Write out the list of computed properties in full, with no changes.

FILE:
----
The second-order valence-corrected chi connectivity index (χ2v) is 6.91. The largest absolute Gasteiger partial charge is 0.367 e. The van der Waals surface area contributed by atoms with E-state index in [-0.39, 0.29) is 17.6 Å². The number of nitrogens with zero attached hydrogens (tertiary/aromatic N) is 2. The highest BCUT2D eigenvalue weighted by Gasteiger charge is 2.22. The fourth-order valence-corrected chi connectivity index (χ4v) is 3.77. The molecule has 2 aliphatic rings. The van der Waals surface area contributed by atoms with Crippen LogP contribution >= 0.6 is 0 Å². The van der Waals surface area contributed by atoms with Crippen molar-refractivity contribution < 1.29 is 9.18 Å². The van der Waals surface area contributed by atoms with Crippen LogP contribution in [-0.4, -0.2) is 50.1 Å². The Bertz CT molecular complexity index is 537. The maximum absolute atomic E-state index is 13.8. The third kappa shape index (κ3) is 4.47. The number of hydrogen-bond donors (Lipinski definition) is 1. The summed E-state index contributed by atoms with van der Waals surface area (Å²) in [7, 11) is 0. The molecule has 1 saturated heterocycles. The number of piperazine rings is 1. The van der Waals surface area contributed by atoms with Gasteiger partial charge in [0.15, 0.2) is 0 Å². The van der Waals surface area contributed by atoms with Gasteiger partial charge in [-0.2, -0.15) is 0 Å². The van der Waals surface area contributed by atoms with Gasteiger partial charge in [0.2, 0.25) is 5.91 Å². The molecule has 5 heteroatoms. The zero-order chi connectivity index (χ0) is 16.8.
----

The second-order valence-corrected chi connectivity index (χ2v) is 6.91. The largest absolute Gasteiger partial charge is 0.367 e. The van der Waals surface area contributed by atoms with E-state index in [-0.39, 0.29) is 17.6 Å². The number of nitrogens with zero attached hydrogens (tertiary/aromatic N) is 2. The highest BCUT2D eigenvalue weighted by Gasteiger charge is 2.22. The fourth-order valence-corrected chi connectivity index (χ4v) is 3.77. The molecule has 2 aliphatic rings. The van der Waals surface area contributed by atoms with Crippen LogP contribution >= 0.6 is 0 Å². The van der Waals surface area contributed by atoms with Crippen molar-refractivity contribution < 1.29 is 9.18 Å². The van der Waals surface area contributed by atoms with Crippen LogP contribution in [-0.4, -0.2) is 50.1 Å². The Bertz CT molecular complexity index is 537. The maximum absolute atomic E-state index is 13.8. The third kappa shape index (κ3) is 4.47. The number of hydrogen-bond donors (Lipinski definition) is 1. The summed E-state index contributed by atoms with van der Waals surface area (Å²) in [7, 11) is 0. The molecule has 1 saturated heterocycles. The number of piperazine rings is 1. The van der Waals surface area contributed by atoms with Gasteiger partial charge in [0.15, 0.2) is 0 Å². The van der Waals surface area contributed by atoms with Gasteiger partial charge in [-0.2, -0.15) is 0 Å². The van der Waals surface area contributed by atoms with Gasteiger partial charge in [0.2, 0.25) is 5.91 Å². The molecule has 5 heteroatoms. The zero-order chi connectivity index (χ0) is 16.8.